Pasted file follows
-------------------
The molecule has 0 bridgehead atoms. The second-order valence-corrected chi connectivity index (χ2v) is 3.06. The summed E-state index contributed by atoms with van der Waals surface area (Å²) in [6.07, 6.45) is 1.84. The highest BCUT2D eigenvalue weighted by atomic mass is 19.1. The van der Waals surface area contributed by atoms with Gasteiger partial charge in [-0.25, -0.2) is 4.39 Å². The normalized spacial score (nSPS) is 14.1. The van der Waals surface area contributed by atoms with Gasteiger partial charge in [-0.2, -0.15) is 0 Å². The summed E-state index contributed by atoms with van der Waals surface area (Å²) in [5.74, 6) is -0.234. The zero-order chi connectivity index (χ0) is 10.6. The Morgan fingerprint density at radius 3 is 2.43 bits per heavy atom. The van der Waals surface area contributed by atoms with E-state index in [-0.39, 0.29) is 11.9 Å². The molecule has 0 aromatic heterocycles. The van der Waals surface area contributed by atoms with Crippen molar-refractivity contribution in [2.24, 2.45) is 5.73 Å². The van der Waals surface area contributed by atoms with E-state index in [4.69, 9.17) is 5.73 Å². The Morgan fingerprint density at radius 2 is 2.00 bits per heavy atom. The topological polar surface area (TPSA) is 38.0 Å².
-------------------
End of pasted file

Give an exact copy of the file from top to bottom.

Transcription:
The molecule has 0 bridgehead atoms. The second-order valence-corrected chi connectivity index (χ2v) is 3.06. The summed E-state index contributed by atoms with van der Waals surface area (Å²) in [6.07, 6.45) is 1.84. The highest BCUT2D eigenvalue weighted by atomic mass is 19.1. The van der Waals surface area contributed by atoms with Gasteiger partial charge in [-0.25, -0.2) is 4.39 Å². The normalized spacial score (nSPS) is 14.1. The van der Waals surface area contributed by atoms with Gasteiger partial charge in [-0.2, -0.15) is 0 Å². The summed E-state index contributed by atoms with van der Waals surface area (Å²) in [5.74, 6) is -0.234. The zero-order chi connectivity index (χ0) is 10.6. The Morgan fingerprint density at radius 3 is 2.43 bits per heavy atom. The van der Waals surface area contributed by atoms with E-state index in [-0.39, 0.29) is 11.9 Å². The molecule has 0 aromatic heterocycles. The van der Waals surface area contributed by atoms with Crippen molar-refractivity contribution in [2.24, 2.45) is 5.73 Å². The van der Waals surface area contributed by atoms with E-state index in [4.69, 9.17) is 5.73 Å². The Morgan fingerprint density at radius 2 is 2.00 bits per heavy atom. The topological polar surface area (TPSA) is 38.0 Å².